Summary of Provisions of the Alabama Human Life Protection Act and Comments
To Pregnancy Resource Centers, from Eric Johnston
The Alabama Human Life Protection Act (“AHLPA”) was signed into law on May 15, 2019. A federal court lawsuit was filed resulting in a preliminary injunction, which subsequently was dissolved by court order on June 24, 2022, as a result of the U.S. Supreme Court’s decision in Dobbs v. Jackson Women’s Health Organization. The AHLPA went into legal effect that very same day. It is now enforceable in the State of Alabama. The purpose of this memo is to briefly outline and comment on the operative provisions of the Act as follows: *
26-23H-3, 1975 Code of Alabama :
(1) The definition of abortion includes the surgical or medical (chemical) termination of the pregnancy. It does not include an activity done with the intent to:
(a) save the life or preserve the health of an unborn child
(b) remove a dead unborn child
(c) deliver the unborn child prematurely to avoid a serious health risk to
the child’s mother, or
(d) preserve the health of her unborn child.
The law permits enforcement of penalties for administering or supplying abortifacients. This includes the possibility of proceedings against those who send the drugs into Alabama. That will be the task of law enforcement. Currently, the Biden Administration says the FDA will preempt all state laws and will send drugs to all 50 states. The Alabama Attorney General says he will oppose this. Our belief at this time is that the FDA will not prevail. The law does not regulate contraceptives, plan B or in vitro fertilization.
(2) The definition does not include an ectopic pregnancy, which is a pregnancy resulting by the fertilized egg implanting or attaching outside the uterus or implanted inside the cornu of the uterus.
(3) The definition does not include a procedure to terminate the pregnancy of an unborn child that has a lethal anomaly, meaning the condition that the unborn child would die at birth or shortly thereafter or be still born.
(4) Medical emergency includes only a serious health risk defined below.
(6) A serious health risk to the unborn child’s mother includes only a medical condition that necessitates termination of the pregnancy to avert her death or to avert serious risk of a substantial physical impairment of a major bodily function. It does not include an emotional condition or mental illness.
*The numbers correspond to the numbers in the statute.
Another exception is if a psychiatrist, as a second physician unrelated to the physician who would perform the abortion, with a minimum of three years clinical experience, diagnoses a serious mental illness such that she will engage in conduct that would result in her death or the death of her unborn child. In such event, the termination shall only be performed by an Alabama licensed physician in an Alabama hospital where he or she has admitting privileges. This definition was to satisfy the medical and hospital associations, but we created an exception that there only be implemented through a substantial process to avoid abuse or a routine mental health exception practice. Also, keep in mind that since the violation of the law is a Class A felony, being ten years to life, there is a substantial deterrent to abuse.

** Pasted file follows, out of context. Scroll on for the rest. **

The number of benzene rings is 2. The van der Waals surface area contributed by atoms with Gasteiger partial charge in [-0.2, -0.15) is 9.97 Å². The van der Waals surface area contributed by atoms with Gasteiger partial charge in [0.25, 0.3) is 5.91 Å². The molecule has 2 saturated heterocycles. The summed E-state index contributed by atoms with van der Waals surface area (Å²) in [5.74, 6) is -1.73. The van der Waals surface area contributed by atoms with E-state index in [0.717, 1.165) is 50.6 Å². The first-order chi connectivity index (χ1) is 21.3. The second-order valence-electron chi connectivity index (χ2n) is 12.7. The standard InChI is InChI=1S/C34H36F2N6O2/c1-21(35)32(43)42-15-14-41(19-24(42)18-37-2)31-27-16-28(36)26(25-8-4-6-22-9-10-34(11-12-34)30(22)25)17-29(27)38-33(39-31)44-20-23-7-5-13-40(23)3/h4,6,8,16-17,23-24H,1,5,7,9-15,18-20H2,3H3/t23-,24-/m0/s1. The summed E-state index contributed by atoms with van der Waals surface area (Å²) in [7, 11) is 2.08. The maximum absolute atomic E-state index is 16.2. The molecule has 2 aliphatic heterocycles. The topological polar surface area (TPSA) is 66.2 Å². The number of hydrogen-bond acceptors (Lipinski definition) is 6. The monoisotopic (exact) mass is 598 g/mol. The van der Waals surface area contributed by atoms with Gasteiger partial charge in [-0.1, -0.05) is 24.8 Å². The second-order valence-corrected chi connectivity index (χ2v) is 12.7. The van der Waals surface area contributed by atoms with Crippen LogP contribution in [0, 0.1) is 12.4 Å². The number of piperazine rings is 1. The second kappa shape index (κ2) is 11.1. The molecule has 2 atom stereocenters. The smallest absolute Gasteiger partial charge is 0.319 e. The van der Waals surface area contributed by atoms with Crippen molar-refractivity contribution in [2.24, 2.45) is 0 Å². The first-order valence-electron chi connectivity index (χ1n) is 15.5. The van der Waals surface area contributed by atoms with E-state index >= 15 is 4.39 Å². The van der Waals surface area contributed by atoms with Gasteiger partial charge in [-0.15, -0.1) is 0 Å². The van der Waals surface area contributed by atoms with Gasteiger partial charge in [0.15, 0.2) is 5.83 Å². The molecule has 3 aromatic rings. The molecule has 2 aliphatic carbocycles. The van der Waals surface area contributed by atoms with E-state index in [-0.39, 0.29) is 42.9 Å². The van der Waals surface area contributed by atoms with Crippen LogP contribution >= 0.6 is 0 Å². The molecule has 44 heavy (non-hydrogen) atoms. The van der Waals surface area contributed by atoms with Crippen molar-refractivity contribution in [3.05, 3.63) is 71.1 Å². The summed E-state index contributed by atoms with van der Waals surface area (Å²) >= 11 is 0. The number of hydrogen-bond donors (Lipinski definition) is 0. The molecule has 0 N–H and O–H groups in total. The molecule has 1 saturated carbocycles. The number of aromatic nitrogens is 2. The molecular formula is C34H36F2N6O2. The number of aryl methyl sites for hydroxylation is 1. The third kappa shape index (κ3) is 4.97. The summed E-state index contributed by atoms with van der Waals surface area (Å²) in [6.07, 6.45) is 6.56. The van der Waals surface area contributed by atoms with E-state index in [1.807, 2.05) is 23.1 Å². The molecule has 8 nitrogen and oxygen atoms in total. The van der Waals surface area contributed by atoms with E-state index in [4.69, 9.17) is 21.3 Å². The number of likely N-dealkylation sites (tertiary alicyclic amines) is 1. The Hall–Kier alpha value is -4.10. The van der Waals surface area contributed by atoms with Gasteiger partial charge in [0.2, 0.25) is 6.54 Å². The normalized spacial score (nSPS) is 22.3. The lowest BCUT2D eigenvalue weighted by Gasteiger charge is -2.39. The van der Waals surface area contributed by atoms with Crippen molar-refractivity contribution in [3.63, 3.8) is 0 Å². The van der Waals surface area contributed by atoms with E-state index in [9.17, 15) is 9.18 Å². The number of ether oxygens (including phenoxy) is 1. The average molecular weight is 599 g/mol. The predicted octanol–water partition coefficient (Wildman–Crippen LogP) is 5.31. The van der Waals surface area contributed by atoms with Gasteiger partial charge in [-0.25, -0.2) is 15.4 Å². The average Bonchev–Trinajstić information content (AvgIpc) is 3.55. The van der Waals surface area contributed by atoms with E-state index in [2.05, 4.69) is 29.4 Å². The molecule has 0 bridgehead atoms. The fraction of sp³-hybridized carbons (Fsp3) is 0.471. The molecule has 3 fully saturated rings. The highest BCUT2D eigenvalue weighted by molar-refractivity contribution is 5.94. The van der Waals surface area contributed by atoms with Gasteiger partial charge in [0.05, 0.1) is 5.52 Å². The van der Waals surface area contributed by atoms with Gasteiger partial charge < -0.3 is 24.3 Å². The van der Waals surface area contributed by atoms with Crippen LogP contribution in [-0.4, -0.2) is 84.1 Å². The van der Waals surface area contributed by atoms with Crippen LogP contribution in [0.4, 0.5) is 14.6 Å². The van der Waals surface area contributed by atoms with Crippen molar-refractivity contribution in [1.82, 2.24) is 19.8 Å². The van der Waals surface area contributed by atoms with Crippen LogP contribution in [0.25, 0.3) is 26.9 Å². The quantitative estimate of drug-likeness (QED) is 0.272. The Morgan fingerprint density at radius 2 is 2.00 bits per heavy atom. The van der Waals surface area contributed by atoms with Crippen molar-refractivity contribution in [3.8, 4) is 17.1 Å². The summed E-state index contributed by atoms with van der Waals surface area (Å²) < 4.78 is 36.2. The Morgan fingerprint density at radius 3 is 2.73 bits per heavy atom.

(7) The unborn child, or person, is defined as a human being, specifically including an unborn child in utero at any stage of development, regardless of viability. This definition is used to provide an evidentiary basis for a criminal violation. It is the same as in the Alabama Criminal Code.
§26-23H-4, id. (a) It is unlawful to perform or attempt to perform an abortion, except where an exception applies.
(b) If the attending physician determines the abortion is necessary because of the defined exceptions, unless it is a medical emergency, the physician’s determination shall be confirmed in writing by a second physician licensed in Alabama.
§26-23H-5, id. The woman will not be criminally or civilly liable for an abortion that is performed or attempted to be performed. It is and has been APLC’s policy to not criminalize the activities of the woman, but to provide her as much assistance and guidance as possible. Additionally, by giving the woman immunity, she cannot be prosecuted or held civilly liable for obtaining an abortion in another state, nor will a person who assists her in going to another state, where abortion is legal, be prosecuted or held civilly liable.
§26-23H-6, id. (a) An abortion performed in violation of the law is a Class A felony, being inclusive of ten years to life in prison
(b) An attempted abortion performed in violation of this chapter is a Class C felony, being one year to ten years in prison.
Note: the severity of the penalty will be a deterrent to routinely provide unlawful abortions. Unlike under Alabama’s previous law, where the penalty was only a misdemeanor, it is highly unlikely anyone would engage in an abortion practice or the continued performance of unlawful abortions.
Alabama has both the Human Life Protection Act and the Alabama Constitutional Amendment, Article I, §36.06, 1901 Constitution of Alabama that recognizes the unborn child as a person without the meaning of the Alabama Constitution. This amendment serves two purposes. First, it helps shield further legal action against the AHLPA and second, it does not permit exceptions such as rape or incest. Those conditions must be carefully and charitably treated for those who come into pregnancy resource centers for assistance.
As time goes forward and the application of the AHLPA is put into practice, additional questions and concerns will arise. Please feel free to contact me at any time for guidance. Thank you for your service.